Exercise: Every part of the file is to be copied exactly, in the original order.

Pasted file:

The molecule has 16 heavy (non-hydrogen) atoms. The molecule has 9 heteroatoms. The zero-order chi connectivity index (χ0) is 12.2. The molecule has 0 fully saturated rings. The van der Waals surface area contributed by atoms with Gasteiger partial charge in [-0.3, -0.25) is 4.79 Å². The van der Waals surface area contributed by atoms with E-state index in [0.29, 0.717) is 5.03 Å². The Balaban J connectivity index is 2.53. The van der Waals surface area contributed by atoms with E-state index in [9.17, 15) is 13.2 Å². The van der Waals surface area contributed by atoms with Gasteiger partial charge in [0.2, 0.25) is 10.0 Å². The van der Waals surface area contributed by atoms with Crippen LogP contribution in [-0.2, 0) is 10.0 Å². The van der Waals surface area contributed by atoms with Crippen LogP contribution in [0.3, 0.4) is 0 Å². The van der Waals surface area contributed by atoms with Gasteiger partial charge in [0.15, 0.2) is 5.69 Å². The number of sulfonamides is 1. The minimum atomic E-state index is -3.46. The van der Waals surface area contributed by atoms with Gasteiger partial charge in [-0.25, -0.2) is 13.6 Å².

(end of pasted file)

The molecule has 16 heavy (non-hydrogen) atoms. The molecule has 9 heteroatoms. The zero-order chi connectivity index (χ0) is 12.2. The molecule has 0 fully saturated rings. The van der Waals surface area contributed by atoms with Gasteiger partial charge in [-0.3, -0.25) is 4.79 Å². The van der Waals surface area contributed by atoms with E-state index in [0.29, 0.717) is 5.03 Å². The Balaban J connectivity index is 2.53. The van der Waals surface area contributed by atoms with E-state index in [9.17, 15) is 13.2 Å². The van der Waals surface area contributed by atoms with Gasteiger partial charge in [0.2, 0.25) is 10.0 Å². The van der Waals surface area contributed by atoms with Crippen LogP contribution in [-0.2, 0) is 10.0 Å². The van der Waals surface area contributed by atoms with Crippen LogP contribution in [0.3, 0.4) is 0 Å². The van der Waals surface area contributed by atoms with Gasteiger partial charge in [0.15, 0.2) is 5.69 Å². The number of sulfonamides is 1. The minimum atomic E-state index is -3.46. The van der Waals surface area contributed by atoms with Gasteiger partial charge in [-0.25, -0.2) is 13.6 Å².